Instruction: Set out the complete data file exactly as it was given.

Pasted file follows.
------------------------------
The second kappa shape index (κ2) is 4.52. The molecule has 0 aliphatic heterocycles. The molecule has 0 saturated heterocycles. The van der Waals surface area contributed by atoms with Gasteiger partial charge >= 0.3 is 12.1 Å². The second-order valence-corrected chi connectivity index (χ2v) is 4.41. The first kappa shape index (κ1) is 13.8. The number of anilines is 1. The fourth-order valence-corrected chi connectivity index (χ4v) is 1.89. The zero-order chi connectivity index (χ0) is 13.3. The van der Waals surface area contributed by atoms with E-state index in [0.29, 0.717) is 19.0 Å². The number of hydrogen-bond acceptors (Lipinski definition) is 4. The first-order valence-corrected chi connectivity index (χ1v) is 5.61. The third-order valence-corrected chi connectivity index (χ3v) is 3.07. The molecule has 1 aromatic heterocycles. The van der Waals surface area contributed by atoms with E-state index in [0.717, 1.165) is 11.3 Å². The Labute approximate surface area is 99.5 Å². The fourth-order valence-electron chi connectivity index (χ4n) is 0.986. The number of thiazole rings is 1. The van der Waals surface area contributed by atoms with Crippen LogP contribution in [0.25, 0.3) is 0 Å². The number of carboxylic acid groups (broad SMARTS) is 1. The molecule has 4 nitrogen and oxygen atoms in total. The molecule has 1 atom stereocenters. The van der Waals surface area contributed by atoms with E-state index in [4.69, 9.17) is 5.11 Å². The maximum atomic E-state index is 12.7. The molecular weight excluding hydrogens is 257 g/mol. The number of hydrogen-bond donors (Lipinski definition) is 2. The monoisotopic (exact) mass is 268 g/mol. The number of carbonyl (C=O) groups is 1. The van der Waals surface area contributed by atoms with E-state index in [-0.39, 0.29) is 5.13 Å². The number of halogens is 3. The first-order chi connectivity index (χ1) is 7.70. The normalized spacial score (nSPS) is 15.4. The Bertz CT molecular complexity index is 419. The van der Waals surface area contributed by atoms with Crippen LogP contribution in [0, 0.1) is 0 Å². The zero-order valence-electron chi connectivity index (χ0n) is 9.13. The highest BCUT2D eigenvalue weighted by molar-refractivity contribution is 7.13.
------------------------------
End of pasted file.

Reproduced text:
The second kappa shape index (κ2) is 4.52. The molecule has 0 aliphatic heterocycles. The molecule has 0 saturated heterocycles. The van der Waals surface area contributed by atoms with Gasteiger partial charge >= 0.3 is 12.1 Å². The second-order valence-corrected chi connectivity index (χ2v) is 4.41. The first kappa shape index (κ1) is 13.8. The number of anilines is 1. The fourth-order valence-corrected chi connectivity index (χ4v) is 1.89. The zero-order chi connectivity index (χ0) is 13.3. The van der Waals surface area contributed by atoms with E-state index in [0.29, 0.717) is 19.0 Å². The number of hydrogen-bond acceptors (Lipinski definition) is 4. The first-order valence-corrected chi connectivity index (χ1v) is 5.61. The third-order valence-corrected chi connectivity index (χ3v) is 3.07. The molecule has 1 aromatic heterocycles. The van der Waals surface area contributed by atoms with E-state index in [0.717, 1.165) is 11.3 Å². The Labute approximate surface area is 99.5 Å². The fourth-order valence-electron chi connectivity index (χ4n) is 0.986. The number of thiazole rings is 1. The van der Waals surface area contributed by atoms with Crippen LogP contribution in [0.25, 0.3) is 0 Å². The number of carboxylic acid groups (broad SMARTS) is 1. The molecule has 4 nitrogen and oxygen atoms in total. The molecule has 1 atom stereocenters. The van der Waals surface area contributed by atoms with E-state index in [4.69, 9.17) is 5.11 Å². The maximum atomic E-state index is 12.7. The molecular weight excluding hydrogens is 257 g/mol. The number of hydrogen-bond donors (Lipinski definition) is 2. The monoisotopic (exact) mass is 268 g/mol. The number of carbonyl (C=O) groups is 1. The van der Waals surface area contributed by atoms with E-state index in [-0.39, 0.29) is 5.13 Å². The number of halogens is 3. The first-order chi connectivity index (χ1) is 7.70. The normalized spacial score (nSPS) is 15.4. The Bertz CT molecular complexity index is 419. The van der Waals surface area contributed by atoms with Crippen LogP contribution in [0, 0.1) is 0 Å². The zero-order valence-electron chi connectivity index (χ0n) is 9.13. The highest BCUT2D eigenvalue weighted by molar-refractivity contribution is 7.13.